Pensioner wants age laws changed
A 69-YEAR-OLD hospital receptionist who has been told he cannot continue working after he turns 70 has claimed he is a victim of age discrimination.John Howaard-Fletcher, known as JR, said Mid Essex Hospital Services NHS Trust's ruling - that he is too old to go on working - is a “technicality” which flies in the face of common sense and draft European law.
A 69-YEAR-OLD hospital receptionist who has been told he cannot continue working after he turns 70 has claimed he is a victim of age discrimination.
John Howaard-Fletcher, known as JR, said Mid Essex Hospital Services NHS Trust's ruling - that he is too old to go on working - is a “technicality” which flies in the face of common sense and draft European law.
Mr Howaard-Fletcher, of Beeches Road, Chelmsford, said: “The policy was made years ago but just because it's a policy doesn't mean it is a good policy. “This is a form of prejudice and we should eliminate it.”
European age discrimination rules will become UK law in 2006 - too late for Mr Howaard-Fletcher.
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Mr Howaard-Fletcher, who has worked for the health service as a porter since 1989 and as a receptionist at St John's Hospital in Chelmsford since January 2000, is taking legal advice and approaching his MP and MEP.
The trust did agree to grant a five-year extension when Mr Howaard-Fletcher reached 65, but they have insisted that he must retire at 70, despite his offer to have a full medical to reassure bosses he is fit to carry on doing the job.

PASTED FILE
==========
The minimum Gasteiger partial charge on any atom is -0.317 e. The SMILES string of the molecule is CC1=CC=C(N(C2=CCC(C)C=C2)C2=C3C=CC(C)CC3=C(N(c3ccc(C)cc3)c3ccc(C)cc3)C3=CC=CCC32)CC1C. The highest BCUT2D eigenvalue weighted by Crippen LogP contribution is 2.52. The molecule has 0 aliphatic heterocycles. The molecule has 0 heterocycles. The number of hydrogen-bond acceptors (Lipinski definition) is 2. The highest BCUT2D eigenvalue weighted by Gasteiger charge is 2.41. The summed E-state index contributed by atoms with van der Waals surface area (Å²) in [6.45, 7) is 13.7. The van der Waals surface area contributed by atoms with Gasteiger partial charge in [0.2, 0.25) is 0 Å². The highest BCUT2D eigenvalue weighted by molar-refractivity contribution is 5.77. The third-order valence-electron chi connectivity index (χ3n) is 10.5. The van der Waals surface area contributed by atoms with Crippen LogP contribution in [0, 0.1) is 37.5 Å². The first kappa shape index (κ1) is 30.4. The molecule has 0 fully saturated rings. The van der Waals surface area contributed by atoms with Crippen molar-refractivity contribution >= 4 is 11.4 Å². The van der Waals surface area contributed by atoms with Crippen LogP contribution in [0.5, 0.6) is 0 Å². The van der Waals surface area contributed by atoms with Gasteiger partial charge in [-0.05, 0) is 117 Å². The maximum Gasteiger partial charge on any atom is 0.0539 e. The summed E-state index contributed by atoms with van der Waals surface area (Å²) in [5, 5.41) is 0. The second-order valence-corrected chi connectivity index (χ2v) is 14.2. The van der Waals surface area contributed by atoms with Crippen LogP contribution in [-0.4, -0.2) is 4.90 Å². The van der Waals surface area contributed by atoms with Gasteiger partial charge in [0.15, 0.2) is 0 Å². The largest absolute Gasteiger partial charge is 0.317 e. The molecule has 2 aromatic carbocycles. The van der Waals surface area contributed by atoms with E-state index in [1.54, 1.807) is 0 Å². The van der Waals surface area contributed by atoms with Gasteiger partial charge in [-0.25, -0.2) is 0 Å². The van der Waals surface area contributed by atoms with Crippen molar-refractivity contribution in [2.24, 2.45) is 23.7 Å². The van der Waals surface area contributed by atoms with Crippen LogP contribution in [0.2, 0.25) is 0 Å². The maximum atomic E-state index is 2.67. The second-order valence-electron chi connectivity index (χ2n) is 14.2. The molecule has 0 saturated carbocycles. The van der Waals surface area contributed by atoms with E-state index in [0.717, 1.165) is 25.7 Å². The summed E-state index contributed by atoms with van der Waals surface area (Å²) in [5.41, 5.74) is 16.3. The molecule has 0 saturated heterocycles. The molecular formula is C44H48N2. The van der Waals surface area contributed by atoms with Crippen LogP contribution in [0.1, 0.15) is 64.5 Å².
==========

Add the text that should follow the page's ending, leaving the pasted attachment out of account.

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Mr Howaard-Fletcher said the trust's decision is absurd. He added: “As a receptionist, I see people much younger than me - but not half as fit - coming into hospital every day.”
But the trust issued Mr Howaard-Fletcher with a letter on February 28, confirming its position.
In a statement, the trust said: “In line with our long-service and retirement policy, employment beyond the normal retirement age of 65 can only be extended for a maximum of five years.”
A spokeswoman added that although the trust was sympathetic, it did not want to comment further at this stage.
A spokesman for Age Positive, a Government organisation set up to challenge discrimination against older employees, said the issues raised by the case were important for thousands of older people and businesses across the country.
She added that until draft European legislation passed into UK law, an employer's common sense was often all that employees who want to go on working after normal retirement age had to rely on.